Without wishing to play down the problems Unilever encountered over the plans (now abandoned) to simplify its listings in the UK and the Netherlands and move its HQ to Rotterdam, of greater interest to those in the food industry will be how Jope views the company’s target of having an underlying operating margin of 20%.

“My feeling is they probably stick with [the 2020 plan]. It’s a good plan, I’ve always believed it’s a good plan, a deliverable plan. I don’t agree with the view in the market that it’s a milking strategy that leaves the business denuded. It’s sensibly balanced,” Deboo tells just-food.

That said, Deboo suggests Jope may decide Unilever has made enough progress on its margins in recent years, even if it has not yet hit that 20% mark, amid some concerns in the market about the company’s sales growth – and with the 3G Capital model of ramping up margins through slashing costs falling out of favour amid Kraft Heinz’s lacklustre growth.

“I changed my view on Unilever in October. I downgraded it partly on top-line concerns,” Deboo reflects. “Fashion has shifted in the last year very dramatically back in favour of what I call the European model of top-line focus, plus gentle margin improvement, rather than the 3G model of very aggressive action on the cost base. Jope might calculate they did what was necessary, they’ve made very good progress. He might judge he would get a pass [from investors] on rebalancing the plan a bit.”

How should Jope view the future of Unilever’s food business?

Under Polman, Unilever’s centre of gravity moved firmly away from food, with a series of acquisitions in home and personal care and a number of notable disposals in our sector, including deals to sell Slim-Fast, a clutch of assets in the US and, late last year, the company’s spreads business (now called Upfield Foods).

While Jope spent most of the Noughties in food-focused roles, he is, like Polman, seen by Jefferies’ Deboo as “an HPC man”. The analyst adds: “If you look at his CV, he made his name turning around China, which is an HPC market for Unilever more than a food market. He’s run beauty and personal care. He’s presided over the Carver Korea acquisition. All his reflexes seem to me to be in the direction of personal care – as indeed were Polman’s, so in that sense it’s not a great change.”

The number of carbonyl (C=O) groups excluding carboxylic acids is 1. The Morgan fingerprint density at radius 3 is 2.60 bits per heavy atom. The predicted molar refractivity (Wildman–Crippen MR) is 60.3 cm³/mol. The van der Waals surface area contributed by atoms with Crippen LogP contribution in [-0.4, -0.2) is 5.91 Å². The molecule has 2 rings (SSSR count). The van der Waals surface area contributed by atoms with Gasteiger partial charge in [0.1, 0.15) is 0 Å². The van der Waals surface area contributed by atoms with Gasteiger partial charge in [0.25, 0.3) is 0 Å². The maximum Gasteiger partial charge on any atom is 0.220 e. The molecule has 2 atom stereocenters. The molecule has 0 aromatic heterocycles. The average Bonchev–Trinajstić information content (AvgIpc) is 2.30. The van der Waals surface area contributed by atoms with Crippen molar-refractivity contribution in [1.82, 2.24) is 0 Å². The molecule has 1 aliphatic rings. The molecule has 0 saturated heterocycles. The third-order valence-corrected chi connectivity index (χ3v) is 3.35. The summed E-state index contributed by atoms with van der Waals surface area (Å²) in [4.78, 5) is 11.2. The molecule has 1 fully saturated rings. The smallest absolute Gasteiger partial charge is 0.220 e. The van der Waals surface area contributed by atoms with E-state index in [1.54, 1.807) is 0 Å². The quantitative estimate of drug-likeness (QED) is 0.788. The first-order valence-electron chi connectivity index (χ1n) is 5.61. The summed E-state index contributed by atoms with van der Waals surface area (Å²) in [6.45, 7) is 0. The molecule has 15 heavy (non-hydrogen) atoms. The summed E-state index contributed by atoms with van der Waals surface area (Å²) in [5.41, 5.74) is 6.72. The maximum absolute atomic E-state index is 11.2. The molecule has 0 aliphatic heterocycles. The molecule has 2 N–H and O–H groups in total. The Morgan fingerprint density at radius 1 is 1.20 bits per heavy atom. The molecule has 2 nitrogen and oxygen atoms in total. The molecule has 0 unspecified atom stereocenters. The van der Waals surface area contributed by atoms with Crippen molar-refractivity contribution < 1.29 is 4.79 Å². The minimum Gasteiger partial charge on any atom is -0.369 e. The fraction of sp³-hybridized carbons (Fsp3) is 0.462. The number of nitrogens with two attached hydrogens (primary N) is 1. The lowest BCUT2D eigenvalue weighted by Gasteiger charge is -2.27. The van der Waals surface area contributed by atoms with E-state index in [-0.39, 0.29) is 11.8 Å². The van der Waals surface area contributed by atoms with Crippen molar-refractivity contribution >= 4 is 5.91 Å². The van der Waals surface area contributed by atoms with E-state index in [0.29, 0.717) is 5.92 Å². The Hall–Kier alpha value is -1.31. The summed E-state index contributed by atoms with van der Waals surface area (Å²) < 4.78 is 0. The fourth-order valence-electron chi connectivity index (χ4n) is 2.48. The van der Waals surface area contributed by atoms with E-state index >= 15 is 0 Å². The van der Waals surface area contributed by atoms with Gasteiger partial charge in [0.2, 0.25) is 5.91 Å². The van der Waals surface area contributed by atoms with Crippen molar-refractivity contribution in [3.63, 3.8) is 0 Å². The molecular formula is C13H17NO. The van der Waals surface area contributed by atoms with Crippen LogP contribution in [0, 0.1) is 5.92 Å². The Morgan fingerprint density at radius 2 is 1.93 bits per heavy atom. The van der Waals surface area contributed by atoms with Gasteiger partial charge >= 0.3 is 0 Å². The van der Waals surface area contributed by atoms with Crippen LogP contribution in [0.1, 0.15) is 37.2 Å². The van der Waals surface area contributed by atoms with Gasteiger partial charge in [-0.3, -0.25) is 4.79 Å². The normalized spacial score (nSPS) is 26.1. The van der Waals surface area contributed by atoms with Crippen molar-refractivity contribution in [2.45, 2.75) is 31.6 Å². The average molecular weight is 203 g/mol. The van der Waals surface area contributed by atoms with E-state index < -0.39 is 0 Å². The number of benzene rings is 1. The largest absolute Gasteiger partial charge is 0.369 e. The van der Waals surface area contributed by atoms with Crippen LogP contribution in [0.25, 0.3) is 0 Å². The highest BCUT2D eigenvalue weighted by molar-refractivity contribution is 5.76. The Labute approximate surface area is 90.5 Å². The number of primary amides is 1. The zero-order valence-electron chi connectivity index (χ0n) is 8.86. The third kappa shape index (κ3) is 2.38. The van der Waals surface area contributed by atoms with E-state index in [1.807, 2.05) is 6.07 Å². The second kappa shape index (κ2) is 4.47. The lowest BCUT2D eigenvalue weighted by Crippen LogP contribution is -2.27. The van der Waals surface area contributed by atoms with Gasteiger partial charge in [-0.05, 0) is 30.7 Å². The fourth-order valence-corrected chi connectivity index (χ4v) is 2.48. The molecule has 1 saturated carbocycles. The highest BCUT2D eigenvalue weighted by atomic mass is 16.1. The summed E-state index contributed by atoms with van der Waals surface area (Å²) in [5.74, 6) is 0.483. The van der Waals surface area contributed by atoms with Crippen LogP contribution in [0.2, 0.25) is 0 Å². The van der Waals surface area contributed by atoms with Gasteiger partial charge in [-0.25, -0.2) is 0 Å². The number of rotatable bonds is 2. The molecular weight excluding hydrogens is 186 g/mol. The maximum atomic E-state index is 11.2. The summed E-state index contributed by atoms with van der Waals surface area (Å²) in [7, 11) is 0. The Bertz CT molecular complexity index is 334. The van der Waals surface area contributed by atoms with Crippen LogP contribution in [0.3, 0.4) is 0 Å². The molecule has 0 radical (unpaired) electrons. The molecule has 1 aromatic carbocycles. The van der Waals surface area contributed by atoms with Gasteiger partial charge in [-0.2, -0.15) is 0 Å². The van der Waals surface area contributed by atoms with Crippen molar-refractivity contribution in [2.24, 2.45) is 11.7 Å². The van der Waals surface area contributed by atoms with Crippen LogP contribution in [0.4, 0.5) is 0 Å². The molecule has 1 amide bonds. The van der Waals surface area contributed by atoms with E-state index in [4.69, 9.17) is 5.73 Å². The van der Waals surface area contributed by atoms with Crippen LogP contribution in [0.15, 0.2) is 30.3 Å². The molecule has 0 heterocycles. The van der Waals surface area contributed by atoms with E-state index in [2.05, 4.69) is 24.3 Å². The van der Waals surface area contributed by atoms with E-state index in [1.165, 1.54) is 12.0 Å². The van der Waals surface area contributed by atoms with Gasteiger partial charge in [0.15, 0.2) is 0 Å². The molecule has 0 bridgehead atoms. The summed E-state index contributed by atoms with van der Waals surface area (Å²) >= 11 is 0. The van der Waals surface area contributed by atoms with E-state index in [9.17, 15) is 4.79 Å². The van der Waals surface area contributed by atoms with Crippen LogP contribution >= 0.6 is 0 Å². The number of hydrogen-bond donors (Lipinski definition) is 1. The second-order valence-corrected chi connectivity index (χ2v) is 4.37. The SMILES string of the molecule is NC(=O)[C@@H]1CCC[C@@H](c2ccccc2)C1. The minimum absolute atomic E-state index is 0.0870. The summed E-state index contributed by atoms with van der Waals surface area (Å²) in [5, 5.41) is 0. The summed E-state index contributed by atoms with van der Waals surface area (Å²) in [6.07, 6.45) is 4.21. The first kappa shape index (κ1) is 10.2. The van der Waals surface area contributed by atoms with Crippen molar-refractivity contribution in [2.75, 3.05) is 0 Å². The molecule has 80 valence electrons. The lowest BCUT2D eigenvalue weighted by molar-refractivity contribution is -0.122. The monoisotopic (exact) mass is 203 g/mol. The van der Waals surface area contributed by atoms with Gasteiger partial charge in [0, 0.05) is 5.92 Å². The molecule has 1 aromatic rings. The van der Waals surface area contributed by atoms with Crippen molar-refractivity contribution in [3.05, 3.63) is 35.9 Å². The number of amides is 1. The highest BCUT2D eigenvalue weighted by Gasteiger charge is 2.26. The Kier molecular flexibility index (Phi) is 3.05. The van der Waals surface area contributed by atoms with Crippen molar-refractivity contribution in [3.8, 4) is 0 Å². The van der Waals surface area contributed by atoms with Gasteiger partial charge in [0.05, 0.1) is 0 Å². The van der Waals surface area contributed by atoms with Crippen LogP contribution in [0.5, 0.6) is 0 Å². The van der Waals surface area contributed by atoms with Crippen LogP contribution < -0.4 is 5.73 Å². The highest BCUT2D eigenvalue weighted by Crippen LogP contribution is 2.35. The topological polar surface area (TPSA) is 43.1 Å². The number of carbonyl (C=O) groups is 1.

However, Unilever has, of course, maintained a presence in food and a strong one at that in certain categories, notably in some savoury segments under the Knorr brand and in ice cream, where the company is the world’s largest manufacturer. During Polman’s tenure, Unilever continued to make acquisitions in ice cream and has announced two more deals in 2018. Moreover, in 2017, Unilever snapped up two food businesses outside ice cream – US condiments maker Sir Kensington’s and Brazilian natural and organic food business Mãe Terra. Unilever has remained committed to food, albeit in a more focused way – and there have been reports in India it is tussling with Nestlé for GlaxoSmithKline’s consumer nutrition business, which includes at its heart the Horlicks food and beverage brand in India.

Nevertheless, Polman faced continued questions over how Unilever saw its long-term future in food and the appointment of a new CEO at the company will likely see those doubts resurface.

MainFirst’s Oberhuber says investors see Unilever’s presence in food as “weak, very weak”. He adds: “They like the personal care business, they like the laundry business. They understand [Unilever] has very good brands in ice cream in Ben & Jerry’s and Magnum but [the company] needs even more size there and people are lukewarm about the dressings business.”

Oberhuber argues Jope should analyse the future of Unilever’s dressings business (at the centre of which sits Hellmann’s mayonnaise) due, he contends, to the low growth rate in that category and question marks over how well products can perform in different markets. The analyst then suggests Jope should possibly look at taking some significant action to reshape the group’s overall profile entirely.